China, where everything is big

"It is a chaotic nation in which everything seems to be happening at once. The immense building projects underway, the masses of factories and power stations pumping out unbelievable smog, the huge coal fields and endless villages - you can't help but wonder, constantly, where China is going with all this." Phil Uebergang

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Submitted by tony kevin on October 8, 2005 - 12:52am.
ADF chain of command - accountability v subservience

"The list of examples of questionable ADF conduct over the past four years is very telling. Let me just flesh out the list a little to remind readers of what the substance is. All of these instances are serious cases where the ADF command structure or senior ADF figures in positions of authority and presumed accountability, set aside their own service rules and codes of conduct, and their service loyalties, in their anxiety to give the PM what he wanted of them, or what they may have guessed he wanted of them. And of course, this is how authoritarian unaccountable power structures operate - the subordinates interpret what the leader wants done and they do it, without asking him to specify exactly what he wants done - because they know he does not want to know the detail of what was done or how it was done." Tony Kevin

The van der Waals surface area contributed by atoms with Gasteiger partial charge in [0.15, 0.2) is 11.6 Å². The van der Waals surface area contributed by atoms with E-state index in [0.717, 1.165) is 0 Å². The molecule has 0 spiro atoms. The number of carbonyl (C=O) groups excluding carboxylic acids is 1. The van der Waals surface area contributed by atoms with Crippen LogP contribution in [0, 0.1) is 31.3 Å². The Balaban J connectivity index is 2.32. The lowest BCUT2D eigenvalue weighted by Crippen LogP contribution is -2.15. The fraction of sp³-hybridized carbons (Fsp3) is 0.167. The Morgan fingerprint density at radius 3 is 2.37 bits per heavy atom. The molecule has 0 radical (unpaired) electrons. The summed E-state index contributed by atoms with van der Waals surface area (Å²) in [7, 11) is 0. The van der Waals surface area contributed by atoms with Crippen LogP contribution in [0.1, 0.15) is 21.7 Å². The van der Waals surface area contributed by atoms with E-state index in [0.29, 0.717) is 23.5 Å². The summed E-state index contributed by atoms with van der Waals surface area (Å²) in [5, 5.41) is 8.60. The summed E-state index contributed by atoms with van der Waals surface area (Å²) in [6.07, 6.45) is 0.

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Submitted by Stuart Lord on July 3, 2005 - 2:50am.
Mugabe's repression: a call for action

"What if there was military action taken in Zimbabwe for the specific purpose to remove Mugabe and Zanu-PF, holding true and free elections and using the planned aid money to rebuild the economy shattered by years of mismanagement and deliberate destruction? On human rights grounds alone the removal of Mugabe and Zanu-PF would be justified." Stuart Lord

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Submitted by PF Journey on February 18, 2005 - 6:55pm.
Pride and Prejudice: is the third Sino-Japanese war inevitable?
"Although North Korea is grabbing all the headlines, it is only a red herring. The real issue is the little reported rising tensions between the two super powers of East Asia, namely China and Japan. The Chinese and Japanese people have many things in common: ethnicity, custom, culture and language. One can almost say they are family. However, like any family, when family members squabble, it can turn really nasty. They have a 'love hate' relationship that has been running for thousand of years." PF Journey